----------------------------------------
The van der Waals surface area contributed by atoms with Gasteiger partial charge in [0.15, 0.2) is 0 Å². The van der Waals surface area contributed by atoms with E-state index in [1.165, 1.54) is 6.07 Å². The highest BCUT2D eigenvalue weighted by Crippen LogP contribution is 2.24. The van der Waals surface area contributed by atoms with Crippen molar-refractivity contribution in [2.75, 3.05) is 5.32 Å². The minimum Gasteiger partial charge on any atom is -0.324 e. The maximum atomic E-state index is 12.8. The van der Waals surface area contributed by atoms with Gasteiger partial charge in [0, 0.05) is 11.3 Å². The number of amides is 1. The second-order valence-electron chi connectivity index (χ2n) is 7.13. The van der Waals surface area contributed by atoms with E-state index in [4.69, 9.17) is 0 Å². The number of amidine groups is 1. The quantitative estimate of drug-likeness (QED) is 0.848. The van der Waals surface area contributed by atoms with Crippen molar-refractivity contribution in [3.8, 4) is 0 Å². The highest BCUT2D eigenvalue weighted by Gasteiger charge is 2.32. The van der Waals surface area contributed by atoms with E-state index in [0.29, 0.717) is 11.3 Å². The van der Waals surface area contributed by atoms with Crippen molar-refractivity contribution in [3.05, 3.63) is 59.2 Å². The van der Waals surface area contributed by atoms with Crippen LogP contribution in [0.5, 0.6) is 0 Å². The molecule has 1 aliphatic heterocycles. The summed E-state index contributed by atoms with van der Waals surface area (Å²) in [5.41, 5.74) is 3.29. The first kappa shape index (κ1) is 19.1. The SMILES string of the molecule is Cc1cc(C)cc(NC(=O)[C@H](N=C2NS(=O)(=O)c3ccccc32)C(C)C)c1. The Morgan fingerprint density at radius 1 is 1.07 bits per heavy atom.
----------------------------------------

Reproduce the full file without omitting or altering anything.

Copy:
The van der Waals surface area contributed by atoms with Gasteiger partial charge in [0.15, 0.2) is 0 Å². The van der Waals surface area contributed by atoms with E-state index in [1.165, 1.54) is 6.07 Å². The highest BCUT2D eigenvalue weighted by Crippen LogP contribution is 2.24. The van der Waals surface area contributed by atoms with Crippen molar-refractivity contribution in [2.75, 3.05) is 5.32 Å². The minimum Gasteiger partial charge on any atom is -0.324 e. The maximum atomic E-state index is 12.8. The van der Waals surface area contributed by atoms with Gasteiger partial charge in [0, 0.05) is 11.3 Å². The number of amides is 1. The second-order valence-electron chi connectivity index (χ2n) is 7.13. The van der Waals surface area contributed by atoms with E-state index in [4.69, 9.17) is 0 Å². The number of amidine groups is 1. The quantitative estimate of drug-likeness (QED) is 0.848. The van der Waals surface area contributed by atoms with Crippen molar-refractivity contribution in [3.8, 4) is 0 Å². The highest BCUT2D eigenvalue weighted by Gasteiger charge is 2.32. The van der Waals surface area contributed by atoms with E-state index in [0.29, 0.717) is 11.3 Å². The van der Waals surface area contributed by atoms with Crippen molar-refractivity contribution in [3.05, 3.63) is 59.2 Å². The van der Waals surface area contributed by atoms with Crippen LogP contribution in [0.5, 0.6) is 0 Å². The molecule has 1 aliphatic heterocycles. The summed E-state index contributed by atoms with van der Waals surface area (Å²) in [5.41, 5.74) is 3.29. The first kappa shape index (κ1) is 19.1. The SMILES string of the molecule is Cc1cc(C)cc(NC(=O)[C@H](N=C2NS(=O)(=O)c3ccccc32)C(C)C)c1. The Morgan fingerprint density at radius 1 is 1.07 bits per heavy atom.